William Faulkner liked to drink. A lot. There's an interview he did with the Paris Review — one of the few interviews he ever gave — where they asked him what he needed in order to be able to write. He answered paper, food, tobacco and whiskey. Emphasis on the whiskey. When big-deal director guy Howard Hawks asked him to write the screenplay for a movie called Road To Glory, Faulkner showed up to the script meeting with a brown paper bag under his arm. As they got down to work, he pulled a bottle of bourbon out of the bag and sliced his finger open trying to unscrew the cap. And as he bled all over the place, instead of, oh say, taking a break, he just dragged a wastepaper basket over to his chair so that he could bleed into it while he kept drinking. Yup. Dude was one badass alcoholic.The reason Faulkner was into that kind of macho shit seems to have something to do with the fact that he grew up during the First World War. He was in high school in the States when the U.S. got involved, and his brother went off to fight in the trenches in France. Faulkner wanted to fight too, so he dropped out of school and tried to enlist in the army. But he wasn't a tall man, only about 5'5", so he was rejected. For a while, he kicked around, not quite sure what he'd do.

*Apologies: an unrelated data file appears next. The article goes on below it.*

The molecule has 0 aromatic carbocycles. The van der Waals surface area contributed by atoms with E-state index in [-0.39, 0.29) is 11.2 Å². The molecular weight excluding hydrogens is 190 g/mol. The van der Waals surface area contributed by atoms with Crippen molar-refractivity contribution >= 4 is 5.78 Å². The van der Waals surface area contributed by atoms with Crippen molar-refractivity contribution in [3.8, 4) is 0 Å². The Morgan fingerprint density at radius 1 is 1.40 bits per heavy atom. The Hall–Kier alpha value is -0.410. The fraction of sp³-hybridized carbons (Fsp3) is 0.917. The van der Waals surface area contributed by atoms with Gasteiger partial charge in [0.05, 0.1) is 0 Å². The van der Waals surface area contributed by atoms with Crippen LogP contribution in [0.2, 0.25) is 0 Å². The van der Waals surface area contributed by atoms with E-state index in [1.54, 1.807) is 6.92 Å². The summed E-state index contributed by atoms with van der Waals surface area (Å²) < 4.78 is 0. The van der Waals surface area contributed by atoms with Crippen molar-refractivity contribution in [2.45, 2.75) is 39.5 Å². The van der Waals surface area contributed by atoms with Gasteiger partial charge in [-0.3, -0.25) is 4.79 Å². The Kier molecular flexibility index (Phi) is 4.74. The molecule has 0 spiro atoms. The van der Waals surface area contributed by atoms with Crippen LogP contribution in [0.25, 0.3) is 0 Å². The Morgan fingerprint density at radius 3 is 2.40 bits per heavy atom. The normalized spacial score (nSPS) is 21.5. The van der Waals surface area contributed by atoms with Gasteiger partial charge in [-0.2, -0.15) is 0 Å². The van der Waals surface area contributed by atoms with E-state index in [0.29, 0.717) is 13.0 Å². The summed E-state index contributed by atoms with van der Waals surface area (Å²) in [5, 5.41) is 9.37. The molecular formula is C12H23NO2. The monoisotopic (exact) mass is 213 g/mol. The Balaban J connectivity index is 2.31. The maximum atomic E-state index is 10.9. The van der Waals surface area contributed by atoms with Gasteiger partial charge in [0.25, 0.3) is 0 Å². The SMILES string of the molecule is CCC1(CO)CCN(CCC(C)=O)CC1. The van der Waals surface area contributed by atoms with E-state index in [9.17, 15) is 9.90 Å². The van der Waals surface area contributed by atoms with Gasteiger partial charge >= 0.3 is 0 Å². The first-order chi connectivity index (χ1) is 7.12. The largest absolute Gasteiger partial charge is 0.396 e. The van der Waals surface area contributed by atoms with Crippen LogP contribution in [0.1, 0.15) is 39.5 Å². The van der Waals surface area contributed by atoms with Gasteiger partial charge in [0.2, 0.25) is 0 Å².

|U of T during WWI|
It all must have seemed pretty badass to a guy like Faulkner, who soon arrived for training. This was only about 15 years after the Wright Brothers' first flight; you had to be pretty brave to get into one of those rickety biplanes on a good day, never mind when Germans were trying to shoot you out of the sky. The average lifespan for a pilot during the war was something like 11 days. Faulkner studied hard, became popular with the other recruits (he regaled them with limericks so dirty that even on the Internet every source I find says they're "unprintable"), and looked forward to the day he'd get to fight in Europe.
|University College, U of T, during WWI|
Faulkner's plane smashed through the roof and got lodged in the rafters. For years afterward, the writer would walk with a limp. He'd have a crook in his nose for the rest of the life. But as he hung there upside down in the cockpit, Faulkner was unfazed. He just pulled out some more bourbon and kept drinking.